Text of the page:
BJC Blog RSS Feeds
Home arrow Blog arrow Lawsuit over Kansas Curriculum Says Evolution is Too Religious?
Lawsuit over Kansas Curriculum Says Evolution is Too Religious? E-mail
Written by Don Byrd   
Friday, 27 September 2013

Is the science of evolution atheist? Surely not, right? Nothing about the theory of natural selection is incompatible with a belief in a higher power. Some in Kansas apparently believe otherwise, however, and have filed a lawsuit challenging the state's science curriculum for, it claims, promoting a non-theistic religious view. 

The Associated Press has more:

The lawsuit argues that the new standards will cause Kansas public schools to promote a "non-theistic religious worldview" by allowing only "materialistic" or "atheistic" explanations to scientific questions, particularly about the origins of life and the universe. The suit further argues that state would be "indoctrinating" impressionable students in violation of the First Amendment to the U.S. Constitution's protections for religious freedom.

So, let me get this straight. Every time the public school science curriculum properly refuses to teach creationism, it is guilty of teaching a religious world view? That makes no sense. Evolution is a well-established explanation in the scientific community. Teaching it in science class is not teaching a religious view in violation of church-state separation.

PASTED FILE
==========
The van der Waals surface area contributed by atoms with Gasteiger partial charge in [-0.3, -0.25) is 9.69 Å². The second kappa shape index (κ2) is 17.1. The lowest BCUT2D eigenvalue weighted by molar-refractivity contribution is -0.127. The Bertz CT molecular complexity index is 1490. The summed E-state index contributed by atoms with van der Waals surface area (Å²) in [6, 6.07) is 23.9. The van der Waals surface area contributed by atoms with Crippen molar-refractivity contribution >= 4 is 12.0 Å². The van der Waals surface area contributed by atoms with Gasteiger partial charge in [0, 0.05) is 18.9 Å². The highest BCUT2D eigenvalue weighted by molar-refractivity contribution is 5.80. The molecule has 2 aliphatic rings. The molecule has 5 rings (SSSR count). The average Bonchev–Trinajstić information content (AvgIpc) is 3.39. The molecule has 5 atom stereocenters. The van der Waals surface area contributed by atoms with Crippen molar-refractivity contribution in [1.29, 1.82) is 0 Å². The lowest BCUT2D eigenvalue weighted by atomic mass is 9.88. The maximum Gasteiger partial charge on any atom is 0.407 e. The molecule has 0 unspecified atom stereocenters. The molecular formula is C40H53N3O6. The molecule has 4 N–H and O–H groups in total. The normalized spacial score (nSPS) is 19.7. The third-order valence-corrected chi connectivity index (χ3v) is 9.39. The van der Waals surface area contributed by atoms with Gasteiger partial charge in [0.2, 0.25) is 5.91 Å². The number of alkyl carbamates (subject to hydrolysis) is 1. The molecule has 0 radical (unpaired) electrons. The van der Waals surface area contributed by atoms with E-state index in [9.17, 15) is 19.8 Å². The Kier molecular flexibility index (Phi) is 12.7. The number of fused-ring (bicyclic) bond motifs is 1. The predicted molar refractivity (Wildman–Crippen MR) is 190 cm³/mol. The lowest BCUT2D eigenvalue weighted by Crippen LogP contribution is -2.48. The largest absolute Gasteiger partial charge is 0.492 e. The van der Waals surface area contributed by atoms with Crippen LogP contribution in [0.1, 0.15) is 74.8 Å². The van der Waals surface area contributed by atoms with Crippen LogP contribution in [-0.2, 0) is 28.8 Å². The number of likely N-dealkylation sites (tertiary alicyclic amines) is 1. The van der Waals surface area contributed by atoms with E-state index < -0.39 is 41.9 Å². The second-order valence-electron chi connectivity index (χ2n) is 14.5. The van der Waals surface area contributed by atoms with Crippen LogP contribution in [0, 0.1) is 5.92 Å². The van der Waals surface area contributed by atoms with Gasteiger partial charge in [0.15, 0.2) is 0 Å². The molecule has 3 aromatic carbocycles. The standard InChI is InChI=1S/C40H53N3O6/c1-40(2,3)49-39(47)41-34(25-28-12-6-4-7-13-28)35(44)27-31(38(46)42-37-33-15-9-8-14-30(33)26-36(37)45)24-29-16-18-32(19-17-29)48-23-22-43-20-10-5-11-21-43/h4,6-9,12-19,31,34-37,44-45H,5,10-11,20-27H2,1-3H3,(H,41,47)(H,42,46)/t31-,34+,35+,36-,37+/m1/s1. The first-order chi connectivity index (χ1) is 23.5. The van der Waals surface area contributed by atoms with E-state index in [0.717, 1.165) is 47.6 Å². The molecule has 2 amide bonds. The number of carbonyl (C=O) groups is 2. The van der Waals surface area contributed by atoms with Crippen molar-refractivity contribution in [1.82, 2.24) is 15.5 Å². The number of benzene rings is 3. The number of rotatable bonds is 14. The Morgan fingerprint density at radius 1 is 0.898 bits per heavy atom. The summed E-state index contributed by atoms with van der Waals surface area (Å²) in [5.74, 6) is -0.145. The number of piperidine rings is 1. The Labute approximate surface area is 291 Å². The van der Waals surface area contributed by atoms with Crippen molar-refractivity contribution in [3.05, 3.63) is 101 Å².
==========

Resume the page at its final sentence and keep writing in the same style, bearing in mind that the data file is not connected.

It sounds like proponents would prefer teaching no science at all? Should we just throw up our hands and say, to every question, "we don't know?" Will that be the science education of the 21st Century if arguments like this one prevail?

You can read the complaint here.

 
 
Groups Turning to State Law to Make Claims Against Use of "Under God"
Federal courts have consistently ruled constitutional the use of "Under God" in public school recitations of the Pledge of Allegiance. In 2010, for example, the 9th Circuit held that the phrase is not a prayer, but instead an acknowledgement of our "founders' political philos...
 
Louisiana Legislator Pulls State Book Bill
On second thought, Louisiana State Representative Thomas Carmody has decided to end his bid to make the Holy Bible the official state book, just ahead of a scheduled vote of the House yesterday. The Times-Picayune has more: The bill had become a distraction, he said. ... Initially, ...